When I am gone, release me, let me go. I am safe and happy, I want you to know. You mustn’t tie yourself to me with too many tears, but be thankful we had such wonderful years. I gave you my love and you can only guess, how much you gave to me in happiness. I thank you for the love that you have shown, but now it’s time I travelled on alone. So grieve for me a while if grieve you must, then let your grief be comforted by trust, that it is only for a while that we must part, so treasure our memories within your heart. I won’t be far away for life goes on, and if you need me call and I will come. Though you can’t see or touch me I will be near, and if you listen with your heart you’ll hear, all my love around you soft and clear. And when the perfect time comes for us to meet again, our hearts will whisper ‘I know you’ once again.

Your heart knows the way…

Your heart knows the way. Run in that direction. – Rumi

I remember my aunt telling me how beautiful and raw I was very soon after my marriage ended. I felt like I was on fire and like a total mess; sleep walking through each day and at times being in so much pain that I felt like I could spontaneously combust or break apart into little pieces. I had an inkling of what she meant then and now it’s much clearer; she was talking about the inescapable open woundedness that leaves ones heart completely bare and undefended during a very painful experience. Quite simply a heart and a soul that is open and raw allows a level of connection that is usually not available. It is beautiful and also magnetising.

It is this that people are referring to when they talk of the most exquisite beauty being found in the midst of the most unbearable pain. We are cracked open and the depth to which experiences are allowed to penetrate us is far greater than when we have our day-to-day, must get things done, ‘everything’s fine’ armour on.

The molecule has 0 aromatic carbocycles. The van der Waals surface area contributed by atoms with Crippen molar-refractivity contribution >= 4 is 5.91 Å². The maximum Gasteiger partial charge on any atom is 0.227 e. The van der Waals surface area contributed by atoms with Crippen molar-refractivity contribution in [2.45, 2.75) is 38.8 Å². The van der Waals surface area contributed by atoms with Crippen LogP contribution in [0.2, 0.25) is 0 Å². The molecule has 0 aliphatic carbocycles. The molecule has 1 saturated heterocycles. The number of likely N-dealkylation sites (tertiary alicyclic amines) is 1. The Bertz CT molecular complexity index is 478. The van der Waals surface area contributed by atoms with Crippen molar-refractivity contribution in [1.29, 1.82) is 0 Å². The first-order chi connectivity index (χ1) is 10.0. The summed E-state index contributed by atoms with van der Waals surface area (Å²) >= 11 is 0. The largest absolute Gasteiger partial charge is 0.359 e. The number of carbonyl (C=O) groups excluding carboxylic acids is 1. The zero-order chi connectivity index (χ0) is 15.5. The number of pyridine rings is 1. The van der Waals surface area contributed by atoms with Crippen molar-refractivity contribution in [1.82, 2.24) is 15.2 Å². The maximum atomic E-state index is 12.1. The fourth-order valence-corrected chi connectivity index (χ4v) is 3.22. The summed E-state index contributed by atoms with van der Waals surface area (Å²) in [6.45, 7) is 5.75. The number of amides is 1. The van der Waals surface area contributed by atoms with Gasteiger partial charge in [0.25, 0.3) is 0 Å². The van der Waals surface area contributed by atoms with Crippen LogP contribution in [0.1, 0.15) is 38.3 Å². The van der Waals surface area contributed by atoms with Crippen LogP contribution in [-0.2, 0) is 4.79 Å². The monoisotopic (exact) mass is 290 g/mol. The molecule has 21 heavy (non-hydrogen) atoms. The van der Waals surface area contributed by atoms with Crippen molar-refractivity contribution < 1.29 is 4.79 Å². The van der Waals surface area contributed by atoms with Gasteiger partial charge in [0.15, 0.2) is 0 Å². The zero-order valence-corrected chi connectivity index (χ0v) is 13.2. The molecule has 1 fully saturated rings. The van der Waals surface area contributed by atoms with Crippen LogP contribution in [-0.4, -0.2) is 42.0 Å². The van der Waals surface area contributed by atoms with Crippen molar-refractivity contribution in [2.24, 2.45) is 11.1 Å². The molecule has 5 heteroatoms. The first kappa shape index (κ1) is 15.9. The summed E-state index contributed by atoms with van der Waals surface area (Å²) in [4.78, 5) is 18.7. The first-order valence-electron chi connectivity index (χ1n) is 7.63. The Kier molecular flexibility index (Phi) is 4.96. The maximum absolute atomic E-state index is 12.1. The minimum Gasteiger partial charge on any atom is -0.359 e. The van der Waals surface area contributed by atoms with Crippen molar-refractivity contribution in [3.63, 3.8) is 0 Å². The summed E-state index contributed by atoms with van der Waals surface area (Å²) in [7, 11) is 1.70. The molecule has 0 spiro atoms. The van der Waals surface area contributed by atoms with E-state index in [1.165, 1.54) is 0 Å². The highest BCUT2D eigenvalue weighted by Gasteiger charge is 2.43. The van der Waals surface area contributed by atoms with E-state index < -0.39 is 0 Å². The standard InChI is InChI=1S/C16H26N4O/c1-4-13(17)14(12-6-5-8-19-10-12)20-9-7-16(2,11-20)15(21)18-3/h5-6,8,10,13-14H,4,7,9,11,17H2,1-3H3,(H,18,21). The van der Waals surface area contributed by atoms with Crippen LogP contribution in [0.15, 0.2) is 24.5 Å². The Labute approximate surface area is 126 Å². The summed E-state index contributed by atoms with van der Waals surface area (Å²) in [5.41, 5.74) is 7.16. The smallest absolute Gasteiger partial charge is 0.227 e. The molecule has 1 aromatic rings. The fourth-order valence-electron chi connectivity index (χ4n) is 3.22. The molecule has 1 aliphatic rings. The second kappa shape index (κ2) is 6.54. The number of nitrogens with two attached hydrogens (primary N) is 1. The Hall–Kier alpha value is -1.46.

I’ve recently been very busy and caught up in the day-to-day, I have been aware that my current day-to-day feels like it requires relatively hefty armour. By armour I mean the layers we feel we need to protect ourselves with in order to remain upright, functioning and achieving. Today I took some time to lay my armour down, to allow what usually must stay under wraps to have the floor. It didn’t feel comfortable and it didn’t feel good in the moment, because what I feel I must hide behind my armour is my pain and sensitivity and suffering.

However what I’ve noticed is that when we armour up to hide the parts of us we feel are not pleasant or acceptable to the wider world, we also shut out what could touch us deeply. The armour hides our dark shadowy aspects, but also blocks the exquisite beauty of deep connection to our hearts. It’s only when we put the armour down and allow all of ourselves to be seen and felt, that we are fully able to see and feel the majesty that surrounds us.

In this armourless state I read the Rumi quote above and my breath was caught by the simple beauty and meaning of these two lines; Your heart knows the way. Run in that direction. I was touched in a way that most other days I wouldn’t have been, I would have scrolled on past without much thought or presence. It felt good.